Nicole McLaughlin has been on something of a roll lately. Or at least figuratively, anyway. In fact, in the literal sense, the New York-based designer’s recent tech- and trek-savvy collaborations have fallen firmly in the performance footwear category – all being the kinds of shoe you’d slip on precisely to stop yourself from rolling.
Nonetheless, having linked with the likes of HOKA, Vans, and Diemme in just this past year – and with names like Arc’teryx and Reebok not so far in the rearview – there’s really no other way of putting it: McLaughlin is rolling. And this latest collaboration only keeps that movement going.
“The Merrell Moc Speed Streak (or the “Moc-Laughlin”) is an archive shoe from 2002. I discovered it while scouring the depths of eBay. My interested was even further piqued when I learned the shoe was made on a women’s specific trail running speed last!” – Nicole McLaughlin
Linking this time with Merrell, and more specifically with the Merrell 1TRL sub-brand – a line which offers “elevated products that challenge the traditional perceptions of the trail footwear aesthetic” – McLaughlin brings her eye for upcycling to the outdoor footwear brand, showing why and how, in what feels like a fairly short span of time, she has become the go-to name for footwear labels looking to rethink and rework their products.
An exercise not only in the kind of high-end upcycling work for which McLaughlin has become so well known and has her in such high demand, the shoe in question – officially named the Merrell Moc Speed Streak, but known affectionately as the Moc-Laughlin – is also the work of an archive aficionado; the result of a sincere passion and a systematic approach to some serious footwear crate-digging.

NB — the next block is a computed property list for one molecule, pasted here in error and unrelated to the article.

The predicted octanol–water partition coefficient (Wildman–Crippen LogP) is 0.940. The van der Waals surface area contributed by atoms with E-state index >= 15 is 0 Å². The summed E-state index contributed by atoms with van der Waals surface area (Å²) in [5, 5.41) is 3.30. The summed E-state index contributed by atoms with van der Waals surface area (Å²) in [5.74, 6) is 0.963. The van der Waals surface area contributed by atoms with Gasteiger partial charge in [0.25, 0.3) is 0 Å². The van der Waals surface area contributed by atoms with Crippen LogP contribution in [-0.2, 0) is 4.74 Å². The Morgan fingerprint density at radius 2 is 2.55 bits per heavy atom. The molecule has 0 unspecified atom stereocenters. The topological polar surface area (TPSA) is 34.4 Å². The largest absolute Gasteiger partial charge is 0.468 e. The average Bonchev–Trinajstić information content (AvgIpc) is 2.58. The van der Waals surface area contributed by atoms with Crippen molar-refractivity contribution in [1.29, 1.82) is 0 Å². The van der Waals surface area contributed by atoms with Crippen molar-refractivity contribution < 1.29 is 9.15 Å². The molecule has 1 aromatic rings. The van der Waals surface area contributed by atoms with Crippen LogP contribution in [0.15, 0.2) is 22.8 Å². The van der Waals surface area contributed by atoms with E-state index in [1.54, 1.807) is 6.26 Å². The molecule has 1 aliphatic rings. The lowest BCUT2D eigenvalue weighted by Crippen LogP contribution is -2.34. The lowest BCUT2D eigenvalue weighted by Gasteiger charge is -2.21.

It’s a fun distinction and a clear departure from McLaughlin’s most recent collaboration with ortho-running sneaker brand HOKA. Having re-tooled that shoe in her recognizable, Gorp-inclined and ultra-functional image before the silhouette was even released in its regular form, this time it’s a case of looking backward – bringing an out-of-circulation piece of performance footwear back into the limelight of the present day.
“Merrell has an extensive archive and history within the outdoor space. Once I saw this forgotten shoe, I know I wanted to bring it back to life, but re-spec all the materials in an eco-conscious way.”– Nicole McLaughlin
Of course, it wouldn’t fit with McLaughlin’s MO to bring back a silhouette – or even to work on a shoe that’s still currently in production – if there weren’t a chance to make big changes. It isn’t McLaughlin’s style to simply play with color or co-branding (although the “Coyote Olive” iteration is a real highlight). There’s no point in bringing something back, in dabbling with serious footwear necromancy, unless the updates can be worthwhile. And, more often than not, that means a change in materials.
“It’s remade with materials including plant-based leather and a 100% recycled mesh upper,” McLaughlin explains, asked about the make-up of the resurrected Moc. But – for a brand like Merrell and a designer like McLaughlin – these Earth-friendlier substitutions also have to prove themselves in terms of performance.
“For added comfort, it features Cleansport NXT™ for odor control and a 50% recycled removable EVA foam footbed,” McLaughlin adds, “The lightweight EVA foam midsole, with 20% recycled EVA flecks, enhances stability. Its design is completed with Merrell’s sticky rubber outsole for superior traction, ensuring secure, environmentally responsible steps.”
“I hope to influence Merrell’s inline models to incorporate more sustainable materials going forward. Every project for me is an opportunity (and a responsibility I have given myself) to encourage a company to consider making better choices around circularity.” – Nicole McLaughlin
Available now, in “Birch Hiviz,” “Black Amber,” and “Coyote Olive,”exclusively at Dover Street Market, the Nicole McLaughlin x Merrell 1TRL Moc Speed Streak – or the Moc-Laughlin to its friends – gets a wider release as of December 1st, dropping via the Merrel 1TRL webstore.